The energy transition from fossil fuels to clean electricity from sustainable power stations faces a problem. At a certain point, the electricity grid will be ‘full’ and no longer able to handle the additional electricity that is generated. Utrecht University in The Netherlands is conducting a study to find a solution for this grid congestion and to be able to respond flexibly to the future demand for electricity.
It is the first time that a study on such a large scale is being conducted into a future-proof electricity grid, states Utrecht University in a press release issued yesterday.
Under the name ROBUST, a consortium of governmental bodies, grid operators, scientific institutions and companies will be working on solutions to grid congestion from April 1 onwards in Utrecht, Arnhem and Delft. Electric vehicle batteries are set to play an important role in this.
Subscribe to our Newsletter!
ROBUST was judged the best of twenty project proposals for the Top Sector Energy’s MOOI scheme will receive a grant of €3.3 million. Top Sector Energy is a consortia of energy leaders in The Netherlands who are the driving force behind innovations needed for the transition to an affordable, reliable and sustainable energy system.
Flexible electricity system
It is the world’s first study into large-scale deployment of bidirectional (vehicle-to-grid) passenger cars in combination with batteries, smart-charging buses and other solutions. The goal is to realize a flexible electricity system on a metropolitan city level.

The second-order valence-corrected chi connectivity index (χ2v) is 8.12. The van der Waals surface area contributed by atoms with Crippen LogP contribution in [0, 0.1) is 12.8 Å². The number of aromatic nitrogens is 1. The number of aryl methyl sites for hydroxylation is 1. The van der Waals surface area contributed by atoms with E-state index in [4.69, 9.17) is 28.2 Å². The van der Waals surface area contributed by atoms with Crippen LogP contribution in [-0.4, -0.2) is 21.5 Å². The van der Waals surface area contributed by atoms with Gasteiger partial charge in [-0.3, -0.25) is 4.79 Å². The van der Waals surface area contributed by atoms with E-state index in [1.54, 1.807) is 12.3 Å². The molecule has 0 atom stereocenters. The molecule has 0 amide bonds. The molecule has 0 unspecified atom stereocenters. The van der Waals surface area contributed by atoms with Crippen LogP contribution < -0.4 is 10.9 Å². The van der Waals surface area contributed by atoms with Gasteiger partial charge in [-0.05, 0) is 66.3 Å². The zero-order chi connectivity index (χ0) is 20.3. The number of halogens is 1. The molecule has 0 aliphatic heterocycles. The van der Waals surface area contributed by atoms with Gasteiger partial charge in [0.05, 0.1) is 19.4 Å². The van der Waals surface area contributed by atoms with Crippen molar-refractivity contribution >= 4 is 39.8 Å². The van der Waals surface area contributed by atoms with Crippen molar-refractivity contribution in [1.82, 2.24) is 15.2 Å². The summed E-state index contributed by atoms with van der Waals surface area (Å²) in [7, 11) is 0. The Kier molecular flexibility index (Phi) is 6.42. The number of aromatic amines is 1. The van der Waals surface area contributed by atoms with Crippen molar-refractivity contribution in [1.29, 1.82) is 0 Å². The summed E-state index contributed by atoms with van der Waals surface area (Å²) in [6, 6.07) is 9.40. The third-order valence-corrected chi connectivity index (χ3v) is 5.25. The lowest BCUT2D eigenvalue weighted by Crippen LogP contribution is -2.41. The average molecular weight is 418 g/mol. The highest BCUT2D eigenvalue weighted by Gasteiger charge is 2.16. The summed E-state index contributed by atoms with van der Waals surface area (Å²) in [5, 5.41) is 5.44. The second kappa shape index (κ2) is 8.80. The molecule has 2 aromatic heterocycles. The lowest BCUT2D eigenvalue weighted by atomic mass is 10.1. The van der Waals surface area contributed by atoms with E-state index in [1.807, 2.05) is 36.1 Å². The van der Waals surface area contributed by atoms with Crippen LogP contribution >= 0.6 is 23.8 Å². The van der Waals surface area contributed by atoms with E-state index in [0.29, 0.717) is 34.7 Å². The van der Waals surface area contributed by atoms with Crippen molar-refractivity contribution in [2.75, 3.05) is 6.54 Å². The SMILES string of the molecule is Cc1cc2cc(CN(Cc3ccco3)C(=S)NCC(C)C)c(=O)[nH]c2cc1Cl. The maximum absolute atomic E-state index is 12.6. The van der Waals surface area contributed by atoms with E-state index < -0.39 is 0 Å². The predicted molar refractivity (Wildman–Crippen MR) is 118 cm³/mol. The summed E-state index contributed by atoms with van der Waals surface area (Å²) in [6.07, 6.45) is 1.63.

The bi-directional electric vehicles are charged with locally-generated renewable energy. They are able to deliver the energy back to the grid whenever needed. Smart software coordinates the consumption and generation of electricity. Cars become a temporary storage facility for sustainable energy this way, like a battery on wheels.
The consortium is developing a region-wide flexibility system to supply cities with sustainable energy and electrified transport. A number of neighborhoods in the metropolitan regions of Utrecht and Arnhem have been selected as research sites.
The project partners are thereby researching, among other things, what the optimal relationship is between grid reinforcement on the one hand and the deployment of flexible sources on the other. They are also exploring how the right energy market design, effective financial incentives and other factors can positively influence flexible sources and associated players.
The consortium comprises grid operator Stedin, Smart Solar Charging BV / We Drive Solar BV, Enervalis, Edmij, ElaadNL, Delft University of Technology, Utrecht University of Applied Sciences, Utrecht municipality and Arnhem municipality. The project is led by Utrecht University and the Utrecht Sustainability Institute.
Innovation Origins is an independent news platform that has an unconventional revenue model. We are sponsored by companies that support our mission: to spread the story of innovation. Read more.
At Innovation Origins, you can always read our articles for free. We want to keep it that way. Have you enjoyed our articles so much that you want support our mission? Then use the button below: